At first I was skeptical of classical. The thought of it brought me back to my clown days, when I thought the music was stale and too old to be good. However now my opinions started to morph, I began to “see the light”. I began to pour through every YouTube video I could find; I was so drawn to the emotions that could be conveyed through classical music. I quickly developed favorite interpretations of works and instantly found an absolute love for Rostropovich. Jazz guitar opened up the world of classical music to me.
I began to realize I was missing an incredible opportunity into this world of music. Luckily, I attend an incredible public school, and our teachers are the best, bar none, especially in music education. After dragging up the courage I knocked on my tormented teacher’s door and explained my situation, my new found love. Although after all of my misbehaving she could have turned me down, if that would have happened I might be writing this blog on a site about weight lifting, instead she welcomed me warmly, my first encounter with my new musical community. So I dusted off an old friend and got to work, my goal, to do a solo piece of the highest level in our NYSMAA system just 3 months after I began playing viola again.
Fast forward one more year. Zoom Zoom
After a semi-successful NYSMAA solo the year before, this year I was ready to achieve a perfect score. I had another year of intense practicing and studying under my belt, and through my journey one piece in particular began to stick out to me. This piece connected with my heart and took me on an adventure, one that I had never felt before with music. Although Bach’s Solo Cello Suites were not intended for viola, for that matter I’ve heard they weren’t even intended for cello, in my personal opinion they really favor the viola. The viola’s haunting C string gives the counterpoint bass lines a whole new colour, a new timbre that the cello just doesn’t do justice too.
So with Bach in mind I fell in love with Suite 3’s Prelude. Personally, Bach Preludes are by far my favorite as a general form in comparison to the other movements of his Suites. For an unexplainable reason this piece in particular “pulled on my heart”. From the first luxurious descending scale I instantly fell in love with the grandeur of this piece. It seemed to describe a vibrant detailed conversation that couldn’t be put into words. An intense and emotional story shared upon one’s own thoughts, unexplainable to another human besides ones self. As the story progresses it speaks to me of a tender love, an innocent love. The lower three string crossing chords speak to one another, each tone telling of a smaller story of affection. However, like most innocent love, the tale begins to change to strife and conflict. Through a huge crescendo the story switches to the top strings, a thunderous fight, the innocents love first problems. The story continues, eventually descending down to the original theme, the love. In a way the ending grand chord speaks to the circular qualities of love. The Circle Of Life as coined in The Lion King shows itself in this piece as well. The piece starts with a grand love and ends with a grand love, similar to most peoples first loves. Similar to my own story as well. The Up’s and Down’s that come in my own musical life. The moments of grand greatness and the moments of utter defeat. The moments I’ve felt like a king and the moments I’ve felt like I don’t deserve to be in the presence of any musician. In someways, this was the perfect piece because it spoke of my life, not to say many others feel the same about the same piece. I guess therein lies the beauty of Classical Music.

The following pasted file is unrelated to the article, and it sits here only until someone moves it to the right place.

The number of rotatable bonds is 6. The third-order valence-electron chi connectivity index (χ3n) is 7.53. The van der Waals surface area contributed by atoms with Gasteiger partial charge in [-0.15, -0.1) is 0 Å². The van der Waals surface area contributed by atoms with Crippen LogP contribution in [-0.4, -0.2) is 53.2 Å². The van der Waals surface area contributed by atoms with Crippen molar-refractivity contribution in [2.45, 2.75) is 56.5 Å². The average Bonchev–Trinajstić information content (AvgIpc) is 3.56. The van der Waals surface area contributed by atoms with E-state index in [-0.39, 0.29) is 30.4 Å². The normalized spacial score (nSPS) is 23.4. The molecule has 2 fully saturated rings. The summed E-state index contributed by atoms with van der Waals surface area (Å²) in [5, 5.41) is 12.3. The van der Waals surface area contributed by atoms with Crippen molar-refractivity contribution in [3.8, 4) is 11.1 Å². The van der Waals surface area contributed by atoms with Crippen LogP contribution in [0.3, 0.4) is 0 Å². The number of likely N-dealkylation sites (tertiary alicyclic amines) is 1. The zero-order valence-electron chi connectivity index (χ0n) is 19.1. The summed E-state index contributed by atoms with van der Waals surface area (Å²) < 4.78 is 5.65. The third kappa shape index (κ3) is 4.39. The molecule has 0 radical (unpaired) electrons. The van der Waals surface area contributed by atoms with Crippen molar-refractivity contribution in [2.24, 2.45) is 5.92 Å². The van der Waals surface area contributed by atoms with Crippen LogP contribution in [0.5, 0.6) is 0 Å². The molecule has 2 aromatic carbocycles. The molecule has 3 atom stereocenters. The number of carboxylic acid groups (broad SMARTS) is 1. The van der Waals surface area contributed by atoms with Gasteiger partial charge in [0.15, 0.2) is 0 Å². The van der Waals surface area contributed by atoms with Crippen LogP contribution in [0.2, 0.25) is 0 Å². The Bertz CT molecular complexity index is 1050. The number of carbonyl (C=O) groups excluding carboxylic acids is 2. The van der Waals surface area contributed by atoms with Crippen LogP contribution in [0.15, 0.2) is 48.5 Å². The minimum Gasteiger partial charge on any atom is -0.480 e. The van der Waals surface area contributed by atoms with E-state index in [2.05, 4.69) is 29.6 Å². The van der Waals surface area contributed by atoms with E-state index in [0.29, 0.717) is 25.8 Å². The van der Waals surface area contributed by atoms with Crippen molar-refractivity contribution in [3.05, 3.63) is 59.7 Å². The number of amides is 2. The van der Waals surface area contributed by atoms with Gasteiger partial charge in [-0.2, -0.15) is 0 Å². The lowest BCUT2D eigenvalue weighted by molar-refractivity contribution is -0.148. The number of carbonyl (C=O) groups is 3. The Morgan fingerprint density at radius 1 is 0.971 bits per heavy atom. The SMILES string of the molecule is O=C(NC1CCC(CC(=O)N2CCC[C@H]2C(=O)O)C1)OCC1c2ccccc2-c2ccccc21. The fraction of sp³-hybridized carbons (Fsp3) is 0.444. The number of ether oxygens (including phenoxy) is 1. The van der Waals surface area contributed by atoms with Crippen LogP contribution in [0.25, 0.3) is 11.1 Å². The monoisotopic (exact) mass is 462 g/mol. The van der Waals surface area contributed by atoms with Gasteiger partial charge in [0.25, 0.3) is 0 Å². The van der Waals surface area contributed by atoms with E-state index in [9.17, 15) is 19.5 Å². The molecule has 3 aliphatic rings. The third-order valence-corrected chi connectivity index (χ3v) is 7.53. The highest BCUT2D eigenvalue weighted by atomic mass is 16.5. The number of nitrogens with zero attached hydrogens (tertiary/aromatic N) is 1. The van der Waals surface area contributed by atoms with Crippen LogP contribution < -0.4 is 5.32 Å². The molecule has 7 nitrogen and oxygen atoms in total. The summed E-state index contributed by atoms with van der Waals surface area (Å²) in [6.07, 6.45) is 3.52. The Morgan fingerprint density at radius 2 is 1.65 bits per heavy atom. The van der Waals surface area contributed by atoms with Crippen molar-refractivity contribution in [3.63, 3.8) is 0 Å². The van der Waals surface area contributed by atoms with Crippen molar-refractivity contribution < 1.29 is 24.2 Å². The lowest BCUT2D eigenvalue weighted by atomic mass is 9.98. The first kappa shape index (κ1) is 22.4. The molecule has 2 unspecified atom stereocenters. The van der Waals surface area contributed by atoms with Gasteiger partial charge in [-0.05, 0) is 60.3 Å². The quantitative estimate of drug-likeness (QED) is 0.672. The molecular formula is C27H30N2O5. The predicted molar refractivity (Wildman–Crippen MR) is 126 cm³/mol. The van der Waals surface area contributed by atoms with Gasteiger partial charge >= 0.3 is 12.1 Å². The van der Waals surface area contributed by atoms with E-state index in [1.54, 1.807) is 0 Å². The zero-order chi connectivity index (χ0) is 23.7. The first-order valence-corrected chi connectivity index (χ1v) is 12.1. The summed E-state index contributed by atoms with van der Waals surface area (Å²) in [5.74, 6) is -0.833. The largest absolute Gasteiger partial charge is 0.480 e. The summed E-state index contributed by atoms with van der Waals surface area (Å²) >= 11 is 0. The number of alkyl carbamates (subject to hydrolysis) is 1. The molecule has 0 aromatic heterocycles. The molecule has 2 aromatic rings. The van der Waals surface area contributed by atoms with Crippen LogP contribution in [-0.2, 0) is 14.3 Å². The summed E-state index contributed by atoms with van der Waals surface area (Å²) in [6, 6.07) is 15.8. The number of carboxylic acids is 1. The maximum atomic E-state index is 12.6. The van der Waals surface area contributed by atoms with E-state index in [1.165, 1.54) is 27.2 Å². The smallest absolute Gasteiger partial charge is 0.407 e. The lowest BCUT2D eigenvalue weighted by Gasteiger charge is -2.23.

This Prelude changed my view on what Classical music could be. What was originally “boring old rubbish” became this wonderful deep life telling spirit that opened up my own emotional thoughts. It taught me that lyrics don’t tell near as much as the music behind them can. It taught me to appreciate the power of chords to pull at the heart, to use progressions as a representation of your own personal changes. Most importantly it taught me to be in contact with my inner human, the personal choices and thoughts that make each one of us unique and beautiful.
I started off this piece talking about repeating the past, my goal of imitating the greats before me. I went in wanting to be Rostropovich or Primrose, to play with the same rigor and phrasing, to be exactly them. Many classical musicians I’ve met think like this as well, dead set on perfection, on exactness. However, I no longer think this way. I now wish to sound like Sam Rubin, to play with the rigor of Sam Rubin, too put Sam Rubin’s thoughts and emotions behind his playing. To never accept anything but my personal best, and to never want to be someone else.
Maybe history repeating itself is a bad thing, for every new person who approaches anything should do anything in aspirations of being themselves.
Thank you for reading such a long piece.
Sam Rubin is going to be a senior in High School and is looking to attend school to become a music teacher.
Sam Rubin is from 10950, New York. Biography